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LETTER TO EDITOR Table of Contents   
Year : 2010  |  Volume : 35  |  Issue : 3  |  Page : 447
 

The influence of television on children and adolescents in an urban slum


Department of Community Medicine, ACS Medical College, Velappan Chawadi, Poonamalle Highway, Chennai-600 077, India

Date of Submission12-Jan-2010
Date of Acceptance16-Jun-2010
Date of Web Publication13-Sep-2010

Correspondence Address:
Pankaja Raghav
Department of Community Medicine, ACS Medical College, Velappan Chawadi, Poonamalle Highway, Chennai-600 077
India
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Source of Support: None, Conflict of Interest: None


DOI: 10.4103/0970-0218.69291

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How to cite this article:
Raghav P, Kumar A. The influence of television on children and adolescents in an urban slum. Indian J Community Med 2010;35:447

How to cite this URL:
Raghav P, Kumar A. The influence of television on children and adolescents in an urban slum. Indian J Community Med [serial online] 2010 [cited 2019 Aug 19];35:447. Available from: http://www.ijcm.org.in/text.asp?2010/35/3/447/69291


Sir,

When television first came to India on September 15, 1959 was named as "Doordarshan"(DD) the national television network of India, nobody had ever thought that within a span of less than 50 years, it would cover more than 70 million homes giving a viewing population of 480 million. Television constitutes an important medium widely used to disseminate information to its viewers. It has the unique feature of combining audio and visual technology and serves multiple purposes of entertainment, information, and education. There is no doubt that television has a great influence on children from a very early age itself and it does have an effect on children's cognitive and social development. [1] Television has the potential to generate both positive and negative effects. An individual child's developmental level is a critical factor in determining whether the medium will have positive or negative effects. [2] Excessive TV viewing contributes to an increased incidence of obesity and has deleterious effects on learning and academic performance. [3] Time spent with various media may displace other more active and meaningful pursuits such as reading, exercising, or playing with friends. Childhood and adolescence is a time of opportunity and risk. As children and adolescents are the most vulnerable section of the society, the study was carried out on this vulnerable section of the society in an urban slum. The results of the study are interesting. It is observed that [Figure 1] multiple media are accessed by the children and television is the most preferred medium (96.31%). The mean age at which children began watching television was 2.96 years.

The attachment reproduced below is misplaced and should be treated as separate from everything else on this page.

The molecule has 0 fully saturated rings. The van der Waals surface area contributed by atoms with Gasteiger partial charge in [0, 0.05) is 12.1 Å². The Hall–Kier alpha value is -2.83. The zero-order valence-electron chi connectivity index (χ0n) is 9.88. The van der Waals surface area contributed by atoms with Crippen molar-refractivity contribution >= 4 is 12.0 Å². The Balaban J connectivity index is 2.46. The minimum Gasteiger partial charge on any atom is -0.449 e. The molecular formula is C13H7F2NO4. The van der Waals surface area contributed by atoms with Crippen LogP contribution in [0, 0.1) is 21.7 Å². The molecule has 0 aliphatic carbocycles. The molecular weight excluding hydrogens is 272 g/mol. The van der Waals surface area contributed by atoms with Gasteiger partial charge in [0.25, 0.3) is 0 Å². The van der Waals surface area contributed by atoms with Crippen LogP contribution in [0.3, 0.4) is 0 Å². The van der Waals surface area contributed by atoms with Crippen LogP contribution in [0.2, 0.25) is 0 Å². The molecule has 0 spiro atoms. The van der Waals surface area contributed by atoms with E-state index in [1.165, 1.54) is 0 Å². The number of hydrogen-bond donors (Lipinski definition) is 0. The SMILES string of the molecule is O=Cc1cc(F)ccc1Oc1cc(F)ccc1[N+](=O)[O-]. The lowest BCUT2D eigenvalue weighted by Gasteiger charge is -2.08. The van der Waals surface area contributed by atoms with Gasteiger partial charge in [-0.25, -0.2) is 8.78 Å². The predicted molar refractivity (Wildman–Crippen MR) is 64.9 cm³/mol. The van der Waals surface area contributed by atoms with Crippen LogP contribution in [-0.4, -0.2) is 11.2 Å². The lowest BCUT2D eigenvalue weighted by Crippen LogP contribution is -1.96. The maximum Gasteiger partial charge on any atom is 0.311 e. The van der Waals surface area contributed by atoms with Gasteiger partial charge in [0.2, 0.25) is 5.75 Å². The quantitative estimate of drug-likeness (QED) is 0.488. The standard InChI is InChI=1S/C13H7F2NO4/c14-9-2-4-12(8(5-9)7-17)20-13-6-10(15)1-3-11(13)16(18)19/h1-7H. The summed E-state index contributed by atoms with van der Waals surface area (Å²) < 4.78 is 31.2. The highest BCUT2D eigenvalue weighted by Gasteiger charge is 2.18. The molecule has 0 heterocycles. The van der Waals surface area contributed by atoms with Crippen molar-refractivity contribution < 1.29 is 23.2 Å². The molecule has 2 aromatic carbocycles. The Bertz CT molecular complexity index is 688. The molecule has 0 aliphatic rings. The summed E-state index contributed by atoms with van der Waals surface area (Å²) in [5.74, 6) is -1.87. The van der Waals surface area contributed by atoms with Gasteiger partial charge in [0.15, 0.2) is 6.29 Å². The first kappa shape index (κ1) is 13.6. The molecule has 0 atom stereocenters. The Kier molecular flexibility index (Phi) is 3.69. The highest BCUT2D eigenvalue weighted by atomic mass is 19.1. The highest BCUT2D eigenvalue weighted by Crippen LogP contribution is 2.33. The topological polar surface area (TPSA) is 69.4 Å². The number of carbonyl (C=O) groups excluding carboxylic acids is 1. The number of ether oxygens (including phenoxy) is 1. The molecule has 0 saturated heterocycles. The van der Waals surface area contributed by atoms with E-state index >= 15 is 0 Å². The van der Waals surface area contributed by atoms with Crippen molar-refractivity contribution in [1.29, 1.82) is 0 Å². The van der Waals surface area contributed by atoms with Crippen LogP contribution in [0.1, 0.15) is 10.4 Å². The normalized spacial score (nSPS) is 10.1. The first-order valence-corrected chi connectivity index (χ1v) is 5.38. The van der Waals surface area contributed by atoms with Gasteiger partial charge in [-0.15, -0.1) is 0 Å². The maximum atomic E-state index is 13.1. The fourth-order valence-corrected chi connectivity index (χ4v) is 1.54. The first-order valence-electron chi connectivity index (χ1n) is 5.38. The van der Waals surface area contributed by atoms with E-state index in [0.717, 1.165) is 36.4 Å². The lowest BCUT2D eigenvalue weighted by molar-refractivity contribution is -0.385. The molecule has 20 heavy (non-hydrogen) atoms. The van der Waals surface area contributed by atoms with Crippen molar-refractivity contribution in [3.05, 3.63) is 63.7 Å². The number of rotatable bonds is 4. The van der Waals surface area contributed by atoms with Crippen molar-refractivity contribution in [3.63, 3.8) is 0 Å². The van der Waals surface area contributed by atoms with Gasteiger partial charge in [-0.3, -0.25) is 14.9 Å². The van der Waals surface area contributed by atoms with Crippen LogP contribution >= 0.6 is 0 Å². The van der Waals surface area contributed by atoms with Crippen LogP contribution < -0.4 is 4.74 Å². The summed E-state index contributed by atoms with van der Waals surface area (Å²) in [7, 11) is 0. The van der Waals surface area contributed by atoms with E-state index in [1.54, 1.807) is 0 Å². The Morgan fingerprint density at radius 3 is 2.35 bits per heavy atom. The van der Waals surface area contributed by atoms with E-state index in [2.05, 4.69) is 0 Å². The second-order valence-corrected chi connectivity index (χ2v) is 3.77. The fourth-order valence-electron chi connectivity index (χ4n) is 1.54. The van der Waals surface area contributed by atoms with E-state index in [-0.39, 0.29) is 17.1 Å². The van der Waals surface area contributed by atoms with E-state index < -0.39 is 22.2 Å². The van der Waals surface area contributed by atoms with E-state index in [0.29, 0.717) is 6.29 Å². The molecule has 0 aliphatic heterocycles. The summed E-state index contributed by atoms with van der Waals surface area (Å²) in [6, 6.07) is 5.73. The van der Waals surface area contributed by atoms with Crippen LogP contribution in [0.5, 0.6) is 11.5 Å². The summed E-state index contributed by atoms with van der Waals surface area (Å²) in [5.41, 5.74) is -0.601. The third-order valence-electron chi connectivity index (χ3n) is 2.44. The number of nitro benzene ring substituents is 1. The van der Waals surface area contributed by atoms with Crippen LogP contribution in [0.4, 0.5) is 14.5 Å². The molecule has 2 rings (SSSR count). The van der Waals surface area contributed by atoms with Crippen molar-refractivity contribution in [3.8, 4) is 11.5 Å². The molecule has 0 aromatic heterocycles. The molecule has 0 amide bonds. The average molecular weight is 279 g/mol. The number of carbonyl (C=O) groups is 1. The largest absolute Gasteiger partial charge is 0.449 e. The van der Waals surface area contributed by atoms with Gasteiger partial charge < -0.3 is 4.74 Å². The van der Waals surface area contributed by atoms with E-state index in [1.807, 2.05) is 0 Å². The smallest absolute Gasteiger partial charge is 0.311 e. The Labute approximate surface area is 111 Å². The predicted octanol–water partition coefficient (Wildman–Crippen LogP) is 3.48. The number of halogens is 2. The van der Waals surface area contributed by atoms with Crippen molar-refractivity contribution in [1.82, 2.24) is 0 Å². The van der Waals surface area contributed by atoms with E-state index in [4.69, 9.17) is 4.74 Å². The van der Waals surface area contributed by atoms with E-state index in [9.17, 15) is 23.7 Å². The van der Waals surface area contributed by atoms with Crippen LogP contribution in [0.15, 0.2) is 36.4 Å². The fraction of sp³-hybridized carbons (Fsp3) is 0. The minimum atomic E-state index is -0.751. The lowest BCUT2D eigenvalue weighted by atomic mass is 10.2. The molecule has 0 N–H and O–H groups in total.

Figure 1: Different media accessed by the children

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Mean hours for which children watched television was 3.56 h.Time spent on television by girls was more (mean=3.73 h) as compared to boys (mean=3.47 h). The reason for this might be non-enrollment of these slum girls in school [Table 1].
Table 1: Relationship of gender and the amount of time spent on television

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Jordan et al. in their study observed that most of the children reported spending approximately 3 h per day watching television. [4] Burdette et al. in their study found that children watched TV for a mean of 2.2±1.2 h per day. [5] It was observed that 12.26% of the children and adolescents had television in their rooms. Mean hours for which children watched television was more (3.81 h) in children who had television in their rooms as compared to children who did not have television in their rooms (3.51 h). From the research statistics, it can be strongly recommended that parents can help their children make better use of television by scheduling media/television times, limiting children's total screen time, and helping children and adolescents choose the program appropriate for their age and interests.

 
   References Top

1.Nirmala A. The impact of television. Kerala Calling 2004;25: 18-9.  Back to cited text no. 1      
2.Villani S. Impact of media on children and adolescents: A 10-year review of the research. J Am Acad Child Adolesc Psychiatry 2001;40:392-401.  Back to cited text no. 2  [PUBMED]  [FULLTEXT]  
3.JonesAF. The impact of media on children and youth. Paediatr Child Health 2003;8:301-6.  Back to cited text no. 3      
4.Jordan AB, Hersey JC, McDivitt JA, Heitzler CD. Reducing children's television-viewing time: A qualitative study of parents and their children. Pediatrics 2006;118:1303-10.  Back to cited text no. 4      
5.Burdette HL, Whitaker RC, Kahn RS, Harvey-Berino J. Association of maternal obesity and depressive symptoms with television-viewing time in low-income preschool children. Arch Pediatr Adolesc Med 2003;157:894-9.  Back to cited text no. 5  [PUBMED]  [FULLTEXT]  


    Figures

  [Figure 1]
 
 
    Tables

  [Table 1]


This article has been cited by
1 Food Marketing to Children in India: Comparative Review of Regulatory Strategies Across the World
Nidhi Bhatnagar,Ravneet Kaur,Puja Dudeja
The Indian Journal of Pediatrics. 2014;
[Pubmed] | [DOI]



 

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